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IMF: 2020 Will Feature Worst Economic Downturn Since the Great Depression

April 14, 2020
The International Monetary Fund, in its biannual economic forecast, said the COVID-19 pandemic would cause the global economy to decline 3% before a rapid 2021 rebound.

According to the International Monetary Fund, the fallout from the COVID-19 pandemic and corresponding efforts to contain it are likely to lead to the worst economic depression since the Great Depression.

“The magnitude and speed of collapse in activity” following “necessary quarantines and social distancing policies” implemented by countries around the world “is unlike anything experienced in our lifetimes,” wrote Gita Gopinath, Director of the IMF’s Research Department.

Specifically, the IMF’s April “World Economic Outlook” report predicts that global economic growth will fall to -3%. That’s a striking divergence from their last prediction, January 2020, which predicted the economy would grow 3.3%. It also predicts that the “Great Lockdown 2020” depression will be much worse than the Global Financial Crisis of 2009, which saw the global economy grow at -0.1%.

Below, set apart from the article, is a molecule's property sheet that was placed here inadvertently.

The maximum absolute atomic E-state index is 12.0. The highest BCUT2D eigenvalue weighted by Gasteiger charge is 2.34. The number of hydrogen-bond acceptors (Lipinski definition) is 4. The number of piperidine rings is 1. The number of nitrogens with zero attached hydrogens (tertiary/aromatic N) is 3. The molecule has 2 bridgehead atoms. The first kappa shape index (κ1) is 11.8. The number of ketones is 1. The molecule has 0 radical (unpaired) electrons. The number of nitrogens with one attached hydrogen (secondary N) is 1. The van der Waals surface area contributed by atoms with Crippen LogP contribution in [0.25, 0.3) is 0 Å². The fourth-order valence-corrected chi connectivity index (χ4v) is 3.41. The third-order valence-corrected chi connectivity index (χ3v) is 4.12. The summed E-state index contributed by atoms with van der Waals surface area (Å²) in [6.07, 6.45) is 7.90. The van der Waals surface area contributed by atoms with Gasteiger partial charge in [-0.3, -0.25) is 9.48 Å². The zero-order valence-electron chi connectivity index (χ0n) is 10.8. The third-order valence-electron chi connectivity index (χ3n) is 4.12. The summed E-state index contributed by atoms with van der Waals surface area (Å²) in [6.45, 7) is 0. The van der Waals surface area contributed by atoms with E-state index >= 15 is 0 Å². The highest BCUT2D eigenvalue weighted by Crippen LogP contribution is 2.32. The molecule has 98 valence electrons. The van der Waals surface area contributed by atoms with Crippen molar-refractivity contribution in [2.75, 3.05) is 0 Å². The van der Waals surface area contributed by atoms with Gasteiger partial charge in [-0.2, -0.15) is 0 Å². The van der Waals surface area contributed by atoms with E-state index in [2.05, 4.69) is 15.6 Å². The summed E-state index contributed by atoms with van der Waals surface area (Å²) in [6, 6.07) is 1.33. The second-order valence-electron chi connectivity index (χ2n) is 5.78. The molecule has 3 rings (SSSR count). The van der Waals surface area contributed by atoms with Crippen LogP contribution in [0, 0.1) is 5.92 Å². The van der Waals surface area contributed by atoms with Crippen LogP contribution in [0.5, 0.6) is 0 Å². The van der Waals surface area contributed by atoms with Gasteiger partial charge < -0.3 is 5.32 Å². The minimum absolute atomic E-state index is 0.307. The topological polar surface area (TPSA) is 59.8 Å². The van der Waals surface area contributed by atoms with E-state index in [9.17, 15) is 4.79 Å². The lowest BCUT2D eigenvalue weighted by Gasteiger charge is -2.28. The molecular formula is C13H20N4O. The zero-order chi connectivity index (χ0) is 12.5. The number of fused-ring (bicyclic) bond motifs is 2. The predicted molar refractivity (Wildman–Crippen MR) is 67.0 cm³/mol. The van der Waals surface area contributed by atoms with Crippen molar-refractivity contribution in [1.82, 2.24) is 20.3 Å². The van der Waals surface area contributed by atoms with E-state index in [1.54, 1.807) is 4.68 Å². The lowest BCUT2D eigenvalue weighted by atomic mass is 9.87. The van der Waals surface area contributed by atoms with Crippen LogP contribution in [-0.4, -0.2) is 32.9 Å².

But, according to the IMF, it won’t last too long. Provided that the pandemic goes away in the second half of the year, and that government aid to businesses and workers prevents systemic financial strain, the Fund predicts that global growth in 2021 will rebound to 5.8%.

For the time being, though, nobody will be spared. The IMF notes that countries with developing economies and countries reliant on tourism and emergent markets will be hit particularly hard. “For the first time since the Great Depression, both advanced economies and emerging market and developing economies are in recession,” wrote Gopinath. By contrast, the global financial crisis of 2009 saw “emerging market and developing economies” continue to grow even as advanced economies suffered.

That’s all based on the IMF’s baseline model, which is based on advanced indications that the virus should become more contained as the year continues. “There are some hopeful signs that this health crisis will end,” wrote Gopinath, citing countries using social-distancing, testing and contract tracing to spurn COVID-19’s spread.

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